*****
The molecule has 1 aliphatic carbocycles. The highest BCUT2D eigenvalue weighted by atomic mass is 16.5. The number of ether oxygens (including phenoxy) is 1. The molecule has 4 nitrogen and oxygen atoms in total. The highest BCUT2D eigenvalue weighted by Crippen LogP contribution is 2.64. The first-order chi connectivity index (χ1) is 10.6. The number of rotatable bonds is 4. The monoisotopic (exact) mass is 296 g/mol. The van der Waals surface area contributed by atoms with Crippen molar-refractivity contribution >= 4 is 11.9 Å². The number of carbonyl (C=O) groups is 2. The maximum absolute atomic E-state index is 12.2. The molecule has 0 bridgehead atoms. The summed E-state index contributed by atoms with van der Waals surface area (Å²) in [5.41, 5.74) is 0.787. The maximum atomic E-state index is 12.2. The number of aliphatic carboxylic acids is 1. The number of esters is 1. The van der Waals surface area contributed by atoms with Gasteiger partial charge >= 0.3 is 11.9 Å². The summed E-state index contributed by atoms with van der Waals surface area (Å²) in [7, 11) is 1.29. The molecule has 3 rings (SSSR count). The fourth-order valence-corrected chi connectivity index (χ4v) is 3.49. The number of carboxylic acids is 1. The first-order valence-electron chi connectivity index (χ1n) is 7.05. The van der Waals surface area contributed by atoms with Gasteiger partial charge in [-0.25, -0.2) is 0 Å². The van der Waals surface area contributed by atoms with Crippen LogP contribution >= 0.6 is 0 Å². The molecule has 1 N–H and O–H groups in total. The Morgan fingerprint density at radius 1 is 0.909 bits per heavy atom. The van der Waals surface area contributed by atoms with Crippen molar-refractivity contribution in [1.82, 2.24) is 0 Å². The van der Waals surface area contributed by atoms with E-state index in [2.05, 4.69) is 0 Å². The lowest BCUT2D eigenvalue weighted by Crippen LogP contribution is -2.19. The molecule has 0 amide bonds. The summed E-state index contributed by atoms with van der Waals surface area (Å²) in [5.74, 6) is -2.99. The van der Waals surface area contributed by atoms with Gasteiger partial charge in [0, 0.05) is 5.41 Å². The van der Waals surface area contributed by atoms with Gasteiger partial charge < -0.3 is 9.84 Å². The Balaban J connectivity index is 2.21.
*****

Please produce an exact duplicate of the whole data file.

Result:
The molecule has 1 aliphatic carbocycles. The highest BCUT2D eigenvalue weighted by atomic mass is 16.5. The number of ether oxygens (including phenoxy) is 1. The molecule has 4 nitrogen and oxygen atoms in total. The highest BCUT2D eigenvalue weighted by Crippen LogP contribution is 2.64. The first-order chi connectivity index (χ1) is 10.6. The number of rotatable bonds is 4. The monoisotopic (exact) mass is 296 g/mol. The van der Waals surface area contributed by atoms with Crippen molar-refractivity contribution >= 4 is 11.9 Å². The number of carbonyl (C=O) groups is 2. The maximum absolute atomic E-state index is 12.2. The molecule has 0 bridgehead atoms. The summed E-state index contributed by atoms with van der Waals surface area (Å²) in [5.41, 5.74) is 0.787. The maximum atomic E-state index is 12.2. The number of aliphatic carboxylic acids is 1. The number of esters is 1. The van der Waals surface area contributed by atoms with Gasteiger partial charge >= 0.3 is 11.9 Å². The summed E-state index contributed by atoms with van der Waals surface area (Å²) in [7, 11) is 1.29. The molecule has 3 rings (SSSR count). The fourth-order valence-corrected chi connectivity index (χ4v) is 3.49. The number of carboxylic acids is 1. The first-order valence-electron chi connectivity index (χ1n) is 7.05. The van der Waals surface area contributed by atoms with Gasteiger partial charge in [-0.25, -0.2) is 0 Å². The van der Waals surface area contributed by atoms with Crippen LogP contribution >= 0.6 is 0 Å². The molecule has 1 N–H and O–H groups in total. The Morgan fingerprint density at radius 1 is 0.909 bits per heavy atom. The van der Waals surface area contributed by atoms with Crippen molar-refractivity contribution in [1.82, 2.24) is 0 Å². The van der Waals surface area contributed by atoms with E-state index in [2.05, 4.69) is 0 Å². The lowest BCUT2D eigenvalue weighted by Crippen LogP contribution is -2.19. The molecule has 0 amide bonds. The summed E-state index contributed by atoms with van der Waals surface area (Å²) in [5.74, 6) is -2.99. The van der Waals surface area contributed by atoms with Gasteiger partial charge in [0, 0.05) is 5.41 Å². The van der Waals surface area contributed by atoms with Gasteiger partial charge < -0.3 is 9.84 Å². The Balaban J connectivity index is 2.21.